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Case studies

Examples of our performance in action throughout the year
A worker walks across the Khazzan major project in Oman

Growing gas in Oman

BP successfully brought the Khazzan major project into production in 2017, and since then we’ve continued to build successful partnerships and reinforce our commitment to the country.


Exploration opportunity

Together with Eni, we signed an exploration and production-sharing agreement for Block 77 in central Oman with the Ministry of Oil and Gas of the Sultanate of Oman.

  • The block covers a total area of more than 2,700 square kilometres.
  • It is located 30 kilometres east of Block 61, where the Khazzan gas field is already producing around 1 billion cubic feet of gas a day.
  • BP and Eni will each hold a 50% interest, subject to royal decree, with Eni acting as operator during exploration.


Khazzan phase two

Ghazeer, the second development phase of the gas field is expected to come online in 2021.


Advantaged gas

We used expertise and technology from our US onshore business to help access tight gas locked in the Khazzan field and bring it commercially to market.


Detecting methane

We installed and tested continuous measurement of methane emissions at Khazzan. The technology uses instruments such as a gas cloud imaging camera to continuously monitor our facilities, quickly identify new leaks and reduce time taken to respond. We now aim to install methane measurement at all our existing major oil and gas processing sites by 2023.  

A Didi vehicle charging point in China

Electrifying China


BP has joined forces with DiDi, the world’s leading mobile transportation platform, to build an electric vehicle (EV) charging network in China.


Why it matters

China is the largest and fastest-developing EV market.

  • 50% of the world’s EVs are in China
  • DiDi offers a full range of app-based services including ride-hailing and car sharing.
  • The platform has 550 million users, tens of millions of drivers and serves around 1 million EVs.

What’s involved

The joint venture plans to develop high-quality EV charging hubs for DiDi users and other drivers.


The partners intend to add loyalty, convenience and fleet services in the future.


Why we’re doing it

As the world’s largest EV market, China offers extraordinary opportunities to develop innovative new businesses at scale and we see this as the perfect partnership for such a fast-evolving environment. The lessons we learn here will help further expand BP’s advanced mobility business worldwide, helping drive the energy transition and develop solutions for a low carbon world.


And elsewhere

BP Chargemaster is powering around 1.5 million electric miles a week, making this the most-used public charging infrastructure operator in the UK. It has also begun rolling out 150kW ultra-fast chargers on BP forecourts across the UK with plans to build a national network of high-power charging – one which will closely replicate the current fuelling experience. This is helping to accelerate the adoption of EVs, by making EV charging fast, convenient and hassle-free.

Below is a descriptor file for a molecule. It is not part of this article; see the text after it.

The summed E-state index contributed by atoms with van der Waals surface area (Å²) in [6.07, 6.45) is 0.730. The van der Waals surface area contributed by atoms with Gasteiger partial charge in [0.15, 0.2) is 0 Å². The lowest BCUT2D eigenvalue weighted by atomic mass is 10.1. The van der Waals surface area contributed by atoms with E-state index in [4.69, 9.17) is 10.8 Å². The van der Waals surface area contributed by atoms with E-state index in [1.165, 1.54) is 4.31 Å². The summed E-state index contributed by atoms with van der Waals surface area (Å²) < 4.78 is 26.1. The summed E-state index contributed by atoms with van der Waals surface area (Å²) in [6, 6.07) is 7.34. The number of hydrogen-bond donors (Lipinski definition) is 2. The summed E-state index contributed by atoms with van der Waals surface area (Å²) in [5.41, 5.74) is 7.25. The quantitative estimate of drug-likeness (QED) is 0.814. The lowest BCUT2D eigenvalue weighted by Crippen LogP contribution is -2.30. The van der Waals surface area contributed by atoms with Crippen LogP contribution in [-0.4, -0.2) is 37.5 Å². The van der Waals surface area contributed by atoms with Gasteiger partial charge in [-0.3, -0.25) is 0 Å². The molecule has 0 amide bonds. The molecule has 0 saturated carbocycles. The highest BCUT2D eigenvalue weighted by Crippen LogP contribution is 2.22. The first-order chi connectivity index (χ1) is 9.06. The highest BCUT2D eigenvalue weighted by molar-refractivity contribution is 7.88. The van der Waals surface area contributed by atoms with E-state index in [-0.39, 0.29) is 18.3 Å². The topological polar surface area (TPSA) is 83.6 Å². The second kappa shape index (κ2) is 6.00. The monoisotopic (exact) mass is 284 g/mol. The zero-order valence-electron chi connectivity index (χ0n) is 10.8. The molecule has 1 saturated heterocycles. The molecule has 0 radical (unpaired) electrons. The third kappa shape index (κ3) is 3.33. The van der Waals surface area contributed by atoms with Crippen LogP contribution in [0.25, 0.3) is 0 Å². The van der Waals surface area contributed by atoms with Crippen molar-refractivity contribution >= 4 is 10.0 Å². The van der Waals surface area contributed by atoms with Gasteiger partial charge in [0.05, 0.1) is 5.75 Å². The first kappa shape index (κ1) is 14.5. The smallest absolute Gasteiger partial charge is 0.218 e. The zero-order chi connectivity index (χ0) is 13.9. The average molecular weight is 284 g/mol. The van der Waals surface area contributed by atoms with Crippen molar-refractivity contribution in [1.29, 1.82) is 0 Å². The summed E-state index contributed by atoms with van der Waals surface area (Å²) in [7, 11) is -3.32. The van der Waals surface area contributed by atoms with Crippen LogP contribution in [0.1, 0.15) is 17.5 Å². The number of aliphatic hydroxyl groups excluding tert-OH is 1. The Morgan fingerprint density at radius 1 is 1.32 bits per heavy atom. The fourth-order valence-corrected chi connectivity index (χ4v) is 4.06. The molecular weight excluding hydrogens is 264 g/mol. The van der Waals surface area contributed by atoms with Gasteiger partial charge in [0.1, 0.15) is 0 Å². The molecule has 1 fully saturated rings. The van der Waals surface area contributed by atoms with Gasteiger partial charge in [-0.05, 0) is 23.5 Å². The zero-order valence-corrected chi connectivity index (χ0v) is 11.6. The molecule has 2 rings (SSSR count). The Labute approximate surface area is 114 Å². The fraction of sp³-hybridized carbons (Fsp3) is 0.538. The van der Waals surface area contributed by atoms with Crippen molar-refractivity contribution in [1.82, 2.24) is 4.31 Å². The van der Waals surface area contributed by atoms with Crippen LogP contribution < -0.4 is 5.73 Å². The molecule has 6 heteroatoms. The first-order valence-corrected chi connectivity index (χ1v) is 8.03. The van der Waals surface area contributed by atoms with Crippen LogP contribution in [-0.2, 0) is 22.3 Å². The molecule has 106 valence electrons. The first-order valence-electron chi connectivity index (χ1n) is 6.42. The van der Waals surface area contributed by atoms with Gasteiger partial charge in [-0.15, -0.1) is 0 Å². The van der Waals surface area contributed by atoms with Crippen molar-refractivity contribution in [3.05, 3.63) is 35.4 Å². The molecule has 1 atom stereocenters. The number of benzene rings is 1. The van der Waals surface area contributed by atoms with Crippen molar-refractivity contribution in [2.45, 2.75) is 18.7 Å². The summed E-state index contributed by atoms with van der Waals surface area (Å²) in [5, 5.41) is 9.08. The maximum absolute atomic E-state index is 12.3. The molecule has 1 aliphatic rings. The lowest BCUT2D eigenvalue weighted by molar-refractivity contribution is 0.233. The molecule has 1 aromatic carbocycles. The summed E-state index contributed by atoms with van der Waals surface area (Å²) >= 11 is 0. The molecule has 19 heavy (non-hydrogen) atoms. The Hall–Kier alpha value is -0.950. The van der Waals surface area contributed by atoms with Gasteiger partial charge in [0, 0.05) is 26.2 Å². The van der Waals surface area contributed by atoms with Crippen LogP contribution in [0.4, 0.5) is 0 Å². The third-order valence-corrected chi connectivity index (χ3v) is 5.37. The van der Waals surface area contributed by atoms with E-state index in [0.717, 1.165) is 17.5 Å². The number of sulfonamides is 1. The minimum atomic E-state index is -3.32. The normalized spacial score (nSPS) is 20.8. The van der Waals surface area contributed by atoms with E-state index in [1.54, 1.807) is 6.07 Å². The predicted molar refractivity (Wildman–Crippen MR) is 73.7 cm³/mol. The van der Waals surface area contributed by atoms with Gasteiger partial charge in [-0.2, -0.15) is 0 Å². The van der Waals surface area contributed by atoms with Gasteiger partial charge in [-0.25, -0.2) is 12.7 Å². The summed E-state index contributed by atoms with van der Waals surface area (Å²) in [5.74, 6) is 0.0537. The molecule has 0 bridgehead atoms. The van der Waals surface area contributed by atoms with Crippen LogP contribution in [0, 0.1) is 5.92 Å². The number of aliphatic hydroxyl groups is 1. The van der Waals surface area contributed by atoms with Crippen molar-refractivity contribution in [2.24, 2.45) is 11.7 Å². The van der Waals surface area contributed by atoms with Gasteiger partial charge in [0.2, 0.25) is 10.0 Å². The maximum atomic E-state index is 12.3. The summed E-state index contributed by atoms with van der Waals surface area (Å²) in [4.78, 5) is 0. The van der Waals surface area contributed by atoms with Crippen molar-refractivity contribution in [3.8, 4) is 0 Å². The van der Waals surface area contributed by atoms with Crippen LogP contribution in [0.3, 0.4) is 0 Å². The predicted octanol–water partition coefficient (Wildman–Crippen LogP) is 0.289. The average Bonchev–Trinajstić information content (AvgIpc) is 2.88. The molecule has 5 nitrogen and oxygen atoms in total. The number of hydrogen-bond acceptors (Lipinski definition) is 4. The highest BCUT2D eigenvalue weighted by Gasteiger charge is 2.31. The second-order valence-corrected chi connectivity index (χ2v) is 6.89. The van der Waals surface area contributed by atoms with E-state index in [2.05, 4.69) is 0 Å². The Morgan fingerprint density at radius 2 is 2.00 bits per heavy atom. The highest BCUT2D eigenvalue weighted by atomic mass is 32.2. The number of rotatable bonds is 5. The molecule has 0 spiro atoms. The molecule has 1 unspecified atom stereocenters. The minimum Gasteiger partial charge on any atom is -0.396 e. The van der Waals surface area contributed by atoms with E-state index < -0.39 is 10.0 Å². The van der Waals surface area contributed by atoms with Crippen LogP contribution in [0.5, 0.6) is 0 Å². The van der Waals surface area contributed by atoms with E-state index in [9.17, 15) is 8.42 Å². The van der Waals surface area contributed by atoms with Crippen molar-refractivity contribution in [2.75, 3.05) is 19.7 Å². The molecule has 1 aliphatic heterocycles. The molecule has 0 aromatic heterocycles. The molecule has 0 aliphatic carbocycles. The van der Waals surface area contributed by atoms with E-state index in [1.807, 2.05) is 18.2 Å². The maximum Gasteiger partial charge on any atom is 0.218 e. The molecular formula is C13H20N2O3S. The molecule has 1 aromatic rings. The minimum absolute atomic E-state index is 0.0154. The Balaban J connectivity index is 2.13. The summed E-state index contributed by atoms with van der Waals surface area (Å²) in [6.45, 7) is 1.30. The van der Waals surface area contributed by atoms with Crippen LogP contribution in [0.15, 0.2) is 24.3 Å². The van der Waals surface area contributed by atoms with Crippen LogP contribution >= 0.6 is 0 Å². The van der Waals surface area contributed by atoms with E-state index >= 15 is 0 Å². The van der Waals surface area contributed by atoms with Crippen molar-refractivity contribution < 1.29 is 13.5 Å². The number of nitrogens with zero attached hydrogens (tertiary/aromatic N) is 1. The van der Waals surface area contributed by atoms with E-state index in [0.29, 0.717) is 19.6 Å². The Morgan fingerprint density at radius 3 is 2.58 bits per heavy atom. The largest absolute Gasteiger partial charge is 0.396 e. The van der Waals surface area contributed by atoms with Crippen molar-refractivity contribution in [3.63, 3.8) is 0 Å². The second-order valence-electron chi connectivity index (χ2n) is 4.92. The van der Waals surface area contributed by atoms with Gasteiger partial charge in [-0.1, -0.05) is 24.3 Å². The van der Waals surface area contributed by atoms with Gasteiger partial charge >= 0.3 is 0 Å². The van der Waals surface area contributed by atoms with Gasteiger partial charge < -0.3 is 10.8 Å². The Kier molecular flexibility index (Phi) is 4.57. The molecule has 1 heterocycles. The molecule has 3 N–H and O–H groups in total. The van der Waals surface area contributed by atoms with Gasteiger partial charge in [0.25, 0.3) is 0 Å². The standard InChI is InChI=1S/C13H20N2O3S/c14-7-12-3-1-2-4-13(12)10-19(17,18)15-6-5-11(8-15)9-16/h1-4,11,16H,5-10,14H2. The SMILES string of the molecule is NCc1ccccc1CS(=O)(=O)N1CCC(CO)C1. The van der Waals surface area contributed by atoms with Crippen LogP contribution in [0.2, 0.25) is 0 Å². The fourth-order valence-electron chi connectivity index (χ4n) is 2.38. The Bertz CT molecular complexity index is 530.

A man throws sustainable fish food created from gas by Calysta

Using gas to create sustainable fish food

BP Ventures has invested $30 million to help create new markets for our natural gas in the fish-farming industry.


What we’re doing

We’re extending the idea of gas as a source of energy beyond its conventional applications by working with California start-up, Calysta, to create Feedkind® – protein food for fish, livestock and pets.


Why it matters

Finding sustainable ways to feed a growing global population within planetary boundaries is a pressing issue and Calysta can be part of the solution:

  • Feedkind® is produced with fewer resources, such as water and land, than current alternatives.
  • Existing protein sources, including fishmeal and soya bean protein, are either at full capacity or connected to other issues such as deforestation.
  • The global aquaculture market is expected to grow by around 25% by 2025 and Feedkind® offers a way to support this increase sustainably.


How it works

Naturally occurring bacteria is fermented using methane from our gas as its energy source. The protein created is harvested, dried and sold in pellet form.


Why we’re doing it

The investment supports BP’s strategy of creating new markets in which gas can deliver a more sustainable future.  

A surveillance drone hovers a plant to monitor and manage methane

Managing methane

BP is introducing a programme of new and complementary technologies to continuously detect, measure and enable the reduction of methane emissions at our BP-operated upstream assets.


Why it matters

We believe natural gas can play an important role in tomorrow’s lower carbon energy system. It is abundant, affordable and has half the emissions of coal when burnt for power. But natural gas is mainly methane. And, if methane escapes into the atmosphere unburnt, it can be a potent greenhouse gas.


What we’re doing

We aim to install methane measurement, such as gas cloud imaging, at all BP’s major oil and gas processing sites by 2023 and then reduce methane intensity of our operations by 50%.


What else?

We’re also planning to deploy a new generation of drones, hand-held devices and multi-spectral flare combustion cameras – drawing upon scientific breakthroughs made in diverse fields, spanning healthcare, space exploration and defence.


Collaboration with stakeholders

We have agreed to work in collaboration with the Environmental Defense Fund, a New York-based non-profit environmental advocacy group. The three-year commitment aims to advance technologies and practices to reduce methane emissions from the global oil and gas supply chain.